Rookie safety Aaron Rouse saw some time with the No. 1 defense for one of the first times all summer.

    Wide receiver Shaun Bodiford didn't get the chance to run down as a "wedge buster" on kickoffs in Pittsburgh because the No. 1 kick-cover unit never took the field. But look for the 192-pound Bodiford and linebacker Tracy White to be in those positions against Seattle.

    Center Scott Wells has been almost impossible to beat in the one-on-one pass-rush drill. That changed at night when Johnny Jolly walked him right back to the quarterback on a crunching bull rush. Jolly has been one of the most improved players in camp.

    Rookie tight end Clark Harris is getting better as a long snapper.

    SCHEDULE FRIDAY

    Practice is closed to the public and reporters. Thursday marked the end of two-a-days. Next practice is at 6:30 p.m. Monday (pads).
    ______________________________________________________________

    http://www.packersnews.com/apps/pbcs.dll/article?AID=/20070817/PKR01/708170531/1989

    Insider: Kickers get holding equality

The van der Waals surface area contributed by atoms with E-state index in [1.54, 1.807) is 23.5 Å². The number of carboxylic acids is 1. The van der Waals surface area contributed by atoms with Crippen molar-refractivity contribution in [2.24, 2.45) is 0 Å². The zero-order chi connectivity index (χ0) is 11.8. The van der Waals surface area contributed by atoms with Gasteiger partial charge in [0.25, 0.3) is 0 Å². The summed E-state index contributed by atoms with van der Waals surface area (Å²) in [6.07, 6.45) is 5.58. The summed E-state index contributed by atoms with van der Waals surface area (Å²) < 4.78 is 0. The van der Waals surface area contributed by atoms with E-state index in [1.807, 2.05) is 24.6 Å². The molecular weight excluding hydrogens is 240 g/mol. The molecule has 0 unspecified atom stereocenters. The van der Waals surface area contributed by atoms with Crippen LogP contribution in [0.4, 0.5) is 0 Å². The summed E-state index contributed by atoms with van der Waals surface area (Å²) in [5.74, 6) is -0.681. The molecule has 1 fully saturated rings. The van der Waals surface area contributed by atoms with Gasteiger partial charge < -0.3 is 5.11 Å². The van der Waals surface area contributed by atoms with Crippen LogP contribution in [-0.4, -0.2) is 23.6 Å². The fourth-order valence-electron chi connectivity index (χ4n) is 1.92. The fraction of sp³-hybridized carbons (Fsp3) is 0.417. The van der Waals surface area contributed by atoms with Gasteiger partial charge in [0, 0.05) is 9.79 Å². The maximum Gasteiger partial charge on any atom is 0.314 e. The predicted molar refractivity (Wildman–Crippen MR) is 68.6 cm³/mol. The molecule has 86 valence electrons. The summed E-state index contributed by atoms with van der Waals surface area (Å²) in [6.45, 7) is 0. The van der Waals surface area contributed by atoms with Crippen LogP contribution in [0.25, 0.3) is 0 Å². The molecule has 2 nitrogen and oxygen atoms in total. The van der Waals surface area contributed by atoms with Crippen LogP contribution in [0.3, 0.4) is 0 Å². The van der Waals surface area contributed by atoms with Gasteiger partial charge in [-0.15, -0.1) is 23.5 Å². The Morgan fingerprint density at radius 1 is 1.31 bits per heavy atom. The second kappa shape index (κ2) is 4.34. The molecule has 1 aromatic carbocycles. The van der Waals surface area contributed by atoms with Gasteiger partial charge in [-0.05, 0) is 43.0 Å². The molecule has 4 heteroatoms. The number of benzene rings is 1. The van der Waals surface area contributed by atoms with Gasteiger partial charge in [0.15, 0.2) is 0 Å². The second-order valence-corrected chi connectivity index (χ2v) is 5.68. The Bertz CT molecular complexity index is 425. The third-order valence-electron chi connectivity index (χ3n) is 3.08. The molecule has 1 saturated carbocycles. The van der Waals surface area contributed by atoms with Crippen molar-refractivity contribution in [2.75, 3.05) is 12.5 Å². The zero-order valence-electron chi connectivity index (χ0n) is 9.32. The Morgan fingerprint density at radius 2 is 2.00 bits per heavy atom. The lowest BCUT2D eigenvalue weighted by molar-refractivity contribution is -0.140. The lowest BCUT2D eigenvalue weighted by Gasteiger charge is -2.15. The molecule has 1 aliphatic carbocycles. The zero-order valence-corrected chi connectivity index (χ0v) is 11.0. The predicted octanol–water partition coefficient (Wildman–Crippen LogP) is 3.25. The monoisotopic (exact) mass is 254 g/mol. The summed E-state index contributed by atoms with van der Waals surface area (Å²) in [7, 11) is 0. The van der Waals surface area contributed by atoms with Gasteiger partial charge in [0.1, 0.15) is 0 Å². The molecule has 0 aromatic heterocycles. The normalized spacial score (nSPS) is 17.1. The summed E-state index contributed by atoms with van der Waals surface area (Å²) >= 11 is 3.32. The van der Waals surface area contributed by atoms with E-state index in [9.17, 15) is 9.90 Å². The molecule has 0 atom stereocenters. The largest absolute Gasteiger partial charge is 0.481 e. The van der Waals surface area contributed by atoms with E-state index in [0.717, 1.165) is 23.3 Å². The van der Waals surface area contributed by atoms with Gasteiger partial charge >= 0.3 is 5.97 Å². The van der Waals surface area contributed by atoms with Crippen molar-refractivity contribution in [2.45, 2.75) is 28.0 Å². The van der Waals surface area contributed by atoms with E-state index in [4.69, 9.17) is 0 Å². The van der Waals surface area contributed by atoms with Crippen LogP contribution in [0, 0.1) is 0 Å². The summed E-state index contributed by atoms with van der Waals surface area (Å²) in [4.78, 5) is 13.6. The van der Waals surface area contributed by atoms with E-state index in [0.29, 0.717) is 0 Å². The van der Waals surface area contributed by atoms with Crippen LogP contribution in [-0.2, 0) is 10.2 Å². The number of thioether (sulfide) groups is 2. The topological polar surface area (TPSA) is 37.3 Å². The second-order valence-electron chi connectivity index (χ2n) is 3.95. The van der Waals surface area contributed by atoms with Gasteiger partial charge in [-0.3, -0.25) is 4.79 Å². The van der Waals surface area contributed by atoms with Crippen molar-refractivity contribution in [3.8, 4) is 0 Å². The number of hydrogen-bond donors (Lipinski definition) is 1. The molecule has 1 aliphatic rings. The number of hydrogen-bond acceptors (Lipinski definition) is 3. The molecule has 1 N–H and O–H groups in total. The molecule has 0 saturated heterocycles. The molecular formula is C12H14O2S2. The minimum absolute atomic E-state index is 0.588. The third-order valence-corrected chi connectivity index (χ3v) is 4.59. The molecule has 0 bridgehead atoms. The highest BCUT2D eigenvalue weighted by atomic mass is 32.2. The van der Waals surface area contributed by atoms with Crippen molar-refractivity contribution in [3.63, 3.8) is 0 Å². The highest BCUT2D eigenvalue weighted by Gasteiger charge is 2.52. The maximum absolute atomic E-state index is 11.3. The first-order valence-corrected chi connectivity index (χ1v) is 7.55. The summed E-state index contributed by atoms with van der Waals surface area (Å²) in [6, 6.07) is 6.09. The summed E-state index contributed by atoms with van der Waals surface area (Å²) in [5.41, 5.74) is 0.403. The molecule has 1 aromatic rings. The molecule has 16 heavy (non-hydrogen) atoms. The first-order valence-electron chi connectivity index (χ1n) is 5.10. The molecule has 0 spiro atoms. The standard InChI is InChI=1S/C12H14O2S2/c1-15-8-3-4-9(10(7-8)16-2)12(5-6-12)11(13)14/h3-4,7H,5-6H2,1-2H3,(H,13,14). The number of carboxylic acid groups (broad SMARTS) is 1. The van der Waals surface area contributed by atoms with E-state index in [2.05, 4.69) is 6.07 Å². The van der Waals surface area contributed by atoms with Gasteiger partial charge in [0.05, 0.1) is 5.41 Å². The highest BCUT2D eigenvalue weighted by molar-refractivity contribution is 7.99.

Thumbs up

    Kudos to Packers coach Mike McCarthy and special teams coach Mike Stock for leveling the playing field in the kicking contest....

    Thumbs down

    Though one night practice remains, at 6:30 p.m. Monday, it's safe to say the luster has worn off for many fans

    Did you notice?

    Rookie offensive lineman Allen Barbre, who has been impressive throughout camp, had one of his best showings in the one-on-one pass blocking drill. He won all three of his reps, including one at left tackle against defensive end Larry Birdine. He won both of his reps from his regular left guard spot, stopping first-round draft pick Justin Harrell and Daniel Muir.

    Second-year defensive tackle Johnny Jolly continued to make big plays. He blew up a couple of blockers on a screen pass to Noah Herron that went nowhere during the only drill that featured the No. 1 offense vs. the No. 1 defense.

    Rookie linebacker Rory Johnson was elevated to the No. 1 kickoff return team and the No. 1 kickoff coverage team.
     
  23. Zero2Cool

    Zero2Cool I own a website